#Manual

To start OpenVPN manually, we assume below that you downloaded an OpenVPN configuration file through the user portal, e.g. https://vpn.example.org/vpn-user-portal/.

$ sudo openvpn --config vpn.example.org_internet_20180101.ovpn

NOTE: The DNS servers will NOT be updated by running OpenVPN like this! See instructions below for dealing with this automatically.

#Debian 9

Install the OpenVPN package:

$ sudo apt install openvpn resolvconf

Copy your configuration file to /etc/openvpn/client. Make sure you give it the extension .conf!

$ sudo cp vpn.example.org_internet_20180101.ovpn \
    /etc/openvpn/client/vpn.example.org_internet_20180101.conf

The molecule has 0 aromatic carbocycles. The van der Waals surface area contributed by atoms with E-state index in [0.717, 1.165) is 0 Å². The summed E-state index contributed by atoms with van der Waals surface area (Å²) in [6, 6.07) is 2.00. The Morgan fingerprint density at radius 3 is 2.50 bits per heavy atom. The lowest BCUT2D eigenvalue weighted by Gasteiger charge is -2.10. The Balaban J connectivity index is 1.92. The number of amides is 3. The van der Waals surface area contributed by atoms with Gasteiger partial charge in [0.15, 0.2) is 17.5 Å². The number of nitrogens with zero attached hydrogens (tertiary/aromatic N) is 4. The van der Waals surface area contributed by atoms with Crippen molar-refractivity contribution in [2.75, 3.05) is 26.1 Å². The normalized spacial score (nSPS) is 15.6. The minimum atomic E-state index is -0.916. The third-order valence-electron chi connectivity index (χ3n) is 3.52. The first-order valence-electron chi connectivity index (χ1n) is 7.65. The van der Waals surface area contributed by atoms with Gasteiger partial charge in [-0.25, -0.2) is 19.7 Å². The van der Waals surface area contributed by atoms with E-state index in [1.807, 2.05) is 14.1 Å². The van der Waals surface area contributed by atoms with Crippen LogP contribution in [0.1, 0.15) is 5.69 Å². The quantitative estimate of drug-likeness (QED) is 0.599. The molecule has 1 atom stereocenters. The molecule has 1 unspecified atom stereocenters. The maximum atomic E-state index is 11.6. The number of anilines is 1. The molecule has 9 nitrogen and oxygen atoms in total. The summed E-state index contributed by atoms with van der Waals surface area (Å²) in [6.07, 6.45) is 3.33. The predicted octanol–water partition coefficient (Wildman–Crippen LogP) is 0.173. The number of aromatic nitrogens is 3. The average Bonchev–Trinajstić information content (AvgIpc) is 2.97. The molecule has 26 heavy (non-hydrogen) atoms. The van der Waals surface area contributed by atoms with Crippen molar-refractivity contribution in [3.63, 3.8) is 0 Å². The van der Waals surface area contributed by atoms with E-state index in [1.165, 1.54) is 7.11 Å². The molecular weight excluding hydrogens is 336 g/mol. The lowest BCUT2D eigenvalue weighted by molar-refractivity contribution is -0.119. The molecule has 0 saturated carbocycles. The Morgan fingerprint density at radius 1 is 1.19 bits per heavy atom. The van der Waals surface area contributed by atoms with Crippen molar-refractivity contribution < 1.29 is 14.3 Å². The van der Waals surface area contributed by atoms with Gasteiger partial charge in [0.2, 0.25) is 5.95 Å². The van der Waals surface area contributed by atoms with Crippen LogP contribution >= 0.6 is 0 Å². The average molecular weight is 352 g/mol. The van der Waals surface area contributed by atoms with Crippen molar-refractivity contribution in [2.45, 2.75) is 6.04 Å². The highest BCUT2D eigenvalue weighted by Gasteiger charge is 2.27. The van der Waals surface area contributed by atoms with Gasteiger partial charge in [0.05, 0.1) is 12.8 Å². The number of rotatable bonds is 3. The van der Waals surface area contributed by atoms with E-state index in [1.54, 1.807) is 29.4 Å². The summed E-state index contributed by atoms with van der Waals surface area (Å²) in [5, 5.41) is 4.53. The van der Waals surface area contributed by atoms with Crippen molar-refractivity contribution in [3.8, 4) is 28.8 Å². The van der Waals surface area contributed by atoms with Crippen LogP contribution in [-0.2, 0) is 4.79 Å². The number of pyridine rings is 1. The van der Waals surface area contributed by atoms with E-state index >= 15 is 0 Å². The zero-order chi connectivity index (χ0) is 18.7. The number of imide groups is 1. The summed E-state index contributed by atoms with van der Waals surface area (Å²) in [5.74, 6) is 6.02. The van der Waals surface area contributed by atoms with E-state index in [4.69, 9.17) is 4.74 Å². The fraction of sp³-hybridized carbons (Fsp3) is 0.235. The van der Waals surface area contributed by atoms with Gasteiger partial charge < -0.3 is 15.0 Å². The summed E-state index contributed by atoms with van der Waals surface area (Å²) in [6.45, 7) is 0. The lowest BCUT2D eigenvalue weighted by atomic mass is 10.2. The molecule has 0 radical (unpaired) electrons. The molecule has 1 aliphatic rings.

Modify the configuration file, and add the following lines to it:

script-security 2
up /etc/openvpn/update-resolv-conf
down /etc/openvpn/update-resolv-conf

Now start the OpenVPN service:

$ sudo systemctl start openvpn-client@vpn.example.org_internet_20180101

#CentOS 7 / Red Hat Enterprise Linux 7

Install the OpenVPN package, make sure EPEL is enabled:

$ sudo yum -y install openvpn

Copy your configuration file to /etc/openvpn/client. Make sure you give it the extension .conf!

$ sudo cp vpn.example.org_internet_20180101.ovpn \
    /etc/openvpn/client/vpn.example.org_internet_20180101.conf

Copy DNS update scripts to /etc/openvpn and modify the permissions:

$ sudo cp /usr/share/doc/openvpn-*/contrib/pull-resolv-conf/client.* /etc/openvpn/
$ sudo chmod 0755 /etc/openvpn/client.*

Modify the configuration file, and add the following lines to it:

script-security 2
up /etc/openvpn/client.up
down /etc/openvpn/client.down

Now start the OpenVPN service:

$ sudo systemctl start openvpn-client@vpn.example.org_internet_20180101